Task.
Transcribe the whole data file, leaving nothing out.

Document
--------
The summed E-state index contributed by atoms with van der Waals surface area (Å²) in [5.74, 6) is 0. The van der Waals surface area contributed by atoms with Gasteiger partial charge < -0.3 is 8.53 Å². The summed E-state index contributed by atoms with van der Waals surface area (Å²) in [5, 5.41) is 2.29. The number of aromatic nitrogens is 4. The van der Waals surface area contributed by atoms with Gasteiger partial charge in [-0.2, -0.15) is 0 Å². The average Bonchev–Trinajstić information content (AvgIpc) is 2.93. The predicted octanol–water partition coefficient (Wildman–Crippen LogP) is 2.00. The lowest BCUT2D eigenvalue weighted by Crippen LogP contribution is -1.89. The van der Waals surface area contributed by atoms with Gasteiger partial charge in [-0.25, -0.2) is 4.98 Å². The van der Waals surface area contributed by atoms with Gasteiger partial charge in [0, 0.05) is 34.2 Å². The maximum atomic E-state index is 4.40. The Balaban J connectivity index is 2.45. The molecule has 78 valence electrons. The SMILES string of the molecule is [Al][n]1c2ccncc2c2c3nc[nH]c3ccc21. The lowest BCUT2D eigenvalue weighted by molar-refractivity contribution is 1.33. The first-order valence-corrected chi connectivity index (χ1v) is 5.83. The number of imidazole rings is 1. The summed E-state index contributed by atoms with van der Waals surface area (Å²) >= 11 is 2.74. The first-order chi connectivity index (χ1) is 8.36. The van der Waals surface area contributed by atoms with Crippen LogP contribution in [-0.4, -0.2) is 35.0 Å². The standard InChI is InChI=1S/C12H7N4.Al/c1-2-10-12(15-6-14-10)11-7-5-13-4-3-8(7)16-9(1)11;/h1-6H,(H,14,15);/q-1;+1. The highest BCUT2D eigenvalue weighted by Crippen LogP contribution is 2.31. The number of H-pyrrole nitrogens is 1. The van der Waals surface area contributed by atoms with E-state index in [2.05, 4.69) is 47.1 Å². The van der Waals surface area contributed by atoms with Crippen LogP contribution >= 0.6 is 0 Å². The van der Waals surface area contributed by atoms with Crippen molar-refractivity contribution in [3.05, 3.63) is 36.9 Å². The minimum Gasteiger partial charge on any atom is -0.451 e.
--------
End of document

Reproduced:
The summed E-state index contributed by atoms with van der Waals surface area (Å²) in [5.74, 6) is 0. The van der Waals surface area contributed by atoms with Gasteiger partial charge < -0.3 is 8.53 Å². The summed E-state index contributed by atoms with van der Waals surface area (Å²) in [5, 5.41) is 2.29. The number of aromatic nitrogens is 4. The van der Waals surface area contributed by atoms with Gasteiger partial charge in [-0.2, -0.15) is 0 Å². The average Bonchev–Trinajstić information content (AvgIpc) is 2.93. The predicted octanol–water partition coefficient (Wildman–Crippen LogP) is 2.00. The lowest BCUT2D eigenvalue weighted by Crippen LogP contribution is -1.89. The van der Waals surface area contributed by atoms with Gasteiger partial charge in [-0.25, -0.2) is 4.98 Å². The van der Waals surface area contributed by atoms with Gasteiger partial charge in [0, 0.05) is 34.2 Å². The maximum atomic E-state index is 4.40. The Balaban J connectivity index is 2.45. The molecule has 78 valence electrons. The SMILES string of the molecule is [Al][n]1c2ccncc2c2c3nc[nH]c3ccc21. The lowest BCUT2D eigenvalue weighted by molar-refractivity contribution is 1.33. The first-order valence-corrected chi connectivity index (χ1v) is 5.83. The number of imidazole rings is 1. The summed E-state index contributed by atoms with van der Waals surface area (Å²) >= 11 is 2.74. The first-order chi connectivity index (χ1) is 8.36. The van der Waals surface area contributed by atoms with Crippen LogP contribution in [-0.4, -0.2) is 35.0 Å². The standard InChI is InChI=1S/C12H7N4.Al/c1-2-10-12(15-6-14-10)11-7-5-13-4-3-8(7)16-9(1)11;/h1-6H,(H,14,15);/q-1;+1. The highest BCUT2D eigenvalue weighted by Crippen LogP contribution is 2.31. The number of H-pyrrole nitrogens is 1. The van der Waals surface area contributed by atoms with E-state index in [2.05, 4.69) is 47.1 Å². The van der Waals surface area contributed by atoms with Crippen LogP contribution >= 0.6 is 0 Å². The van der Waals surface area contributed by atoms with Crippen molar-refractivity contribution in [3.05, 3.63) is 36.9 Å². The minimum Gasteiger partial charge on any atom is -0.451 e.